Recruitment Survey: Are SMEs the graduate job hunters best friend?

25th July 2017 Facebook Twitter LinkedIn Google+ Graduate News and Articles

If you’re a graduate struggling to secure a job, or a student worried about the looming job market, you are not alone.

In 2015 almost 16,730 UK graduates were out of work and a further 60,000+ found themselves in “non-professional” roles like secretarial, cleaning and customer service.

But the future is looking brighter for graduate jobseekers!

Irish HRIT provider FordeCloud surveyed over 100 CEOs and Managers from both small and big businesses, to find out what challenges they faced when recruiting.

The survey results found great opportunities within SMEs for job-hunting graduates willing to think outside the box and look beyond the big brand names they would traditionally apply to join.

Choosing a career

Some graduates find themselves worrying about what types of roles to apply for, before they even begin their job search.

After three or four years of topic study, few graduates leave university fully decided on a career path (outside professions like medicine or law). In fact as many as half of UK graduates end up working in an industry unrelated to their original degree field.

Small to medium-sized enterprises (SMEs) offer many career advantages including higher job satisfaction, higher promotion rates, more flexibility and often less bureaucracy, than big businesses.

One lesser cited benefit of working at a small company is the opportunity for graduates to gain experience across many business areas, thanks to small teams and close-knit working environments.

Experiencing elements like finance, production, sales and marketing, etc. within the first year or two could help you decide more quickly where your passion and personal strengths lie.

Getting a foot in the door

Many graduates find themselves with the necessary qualifications, but lacking the required experience, to secure a job after years dedicated to study.

Businesses see this when they advertise for jobs, with 44% of respondents to the survey stating, “lack of skills and experience” of applicants as their biggest challenge in recruitment.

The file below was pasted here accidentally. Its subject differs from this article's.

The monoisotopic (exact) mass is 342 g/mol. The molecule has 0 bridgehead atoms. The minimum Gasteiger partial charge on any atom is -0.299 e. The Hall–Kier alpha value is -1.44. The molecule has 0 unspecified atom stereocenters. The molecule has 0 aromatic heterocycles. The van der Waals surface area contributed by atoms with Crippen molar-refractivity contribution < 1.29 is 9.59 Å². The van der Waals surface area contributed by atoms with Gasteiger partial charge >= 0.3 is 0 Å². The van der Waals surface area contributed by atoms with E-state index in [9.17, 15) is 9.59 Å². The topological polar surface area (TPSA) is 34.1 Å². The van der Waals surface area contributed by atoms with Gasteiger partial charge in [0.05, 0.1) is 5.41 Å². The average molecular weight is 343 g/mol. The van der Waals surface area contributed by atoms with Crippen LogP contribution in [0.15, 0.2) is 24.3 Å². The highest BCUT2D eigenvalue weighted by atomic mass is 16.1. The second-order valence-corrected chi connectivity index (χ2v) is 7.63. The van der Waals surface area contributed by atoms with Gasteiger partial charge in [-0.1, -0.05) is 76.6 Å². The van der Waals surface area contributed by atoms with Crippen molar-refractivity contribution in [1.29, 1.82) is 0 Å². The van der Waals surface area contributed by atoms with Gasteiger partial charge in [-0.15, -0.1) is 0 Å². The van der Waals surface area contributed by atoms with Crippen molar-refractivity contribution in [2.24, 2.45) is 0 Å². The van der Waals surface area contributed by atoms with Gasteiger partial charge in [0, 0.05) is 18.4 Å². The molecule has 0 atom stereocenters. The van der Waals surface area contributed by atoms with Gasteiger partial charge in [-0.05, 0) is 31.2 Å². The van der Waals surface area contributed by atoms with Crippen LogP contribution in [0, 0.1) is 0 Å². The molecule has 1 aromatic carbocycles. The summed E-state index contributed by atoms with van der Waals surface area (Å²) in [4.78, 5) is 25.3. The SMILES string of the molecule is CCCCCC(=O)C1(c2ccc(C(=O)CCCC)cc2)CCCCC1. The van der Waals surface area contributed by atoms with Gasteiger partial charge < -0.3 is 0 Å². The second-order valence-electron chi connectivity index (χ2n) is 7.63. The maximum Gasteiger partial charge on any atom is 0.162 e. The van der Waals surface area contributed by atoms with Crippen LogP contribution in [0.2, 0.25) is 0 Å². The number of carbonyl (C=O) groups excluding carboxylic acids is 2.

Add this to the huge piles of applications that big well-known businesses receive each time they advertise a role, and competing for jobs as a graduate isn’t easy.

But what if your CV could stand out in a smaller pile?

27% of SMEs who replied to the recruitment survey said that a “lack of applicants” was a key reason why they couldn’t fill roles within their businesses.

Compare that to just 16% of larger businesses who had the same problem, and the odds are stacked more in your favour at an SME.

Companies hire those with a good attitude

In a recent study, almost three quarters of business said attitude was more important than qualifications when they were looking for new staff.

Because of the issues SME sometimes have attracting applicants, they may well be more open to hiring a lesser experienced graduate and “training them up” into a role, particularly if you show a can-do attitude.

Applying for a role at a small business could also be the ticket to gaining more experience for your CV in a shorter space of time, compared to the longer progression pathways at bigger businesses. This is because so many SMEs put an emphasis on employee training in an effort to compete with big names and big salaries in recruitment.

In the Fordecloud survey for example, 25% of SMEs said they invest in training and development to attract good candidates. Meanwhile, none of those in larger business stated training as a core recruitment strategy.

Graduate salaries

Unfortunately, the rate of salary increase hasn’t matched the rate of inflation. A young UK graduate in 2008 was typically earning around £24,000 – the exact same salary as a young graduate in 2015.

However, research shows that it still pays to get a university degree (with young graduates more likely to be employed and paid an average of £6,000 a year more than those without a degree).

It would be easy to assume that larger salaries are only to be found at big corporations with big profit margins, however 33% of SMEs who responded to the survey said they actually offer larger salaries in order to be competitive when recruiting.

In conclusion…

Ultimately, surveys like this one tell us is that there are jobs out there, jobs that businesses desperately need to fill, jobs for graduates willing to put the work in. They simply may not exist where graduates have traditionally looked for them.

SMEs have fewer applicants so are more likely to read CVs, they have softer expectations in terms of experience, while being more likely to offer more rewarding salaries, and training and development to entice strong applicants.

So, take heart and expand your job-hunt horizons!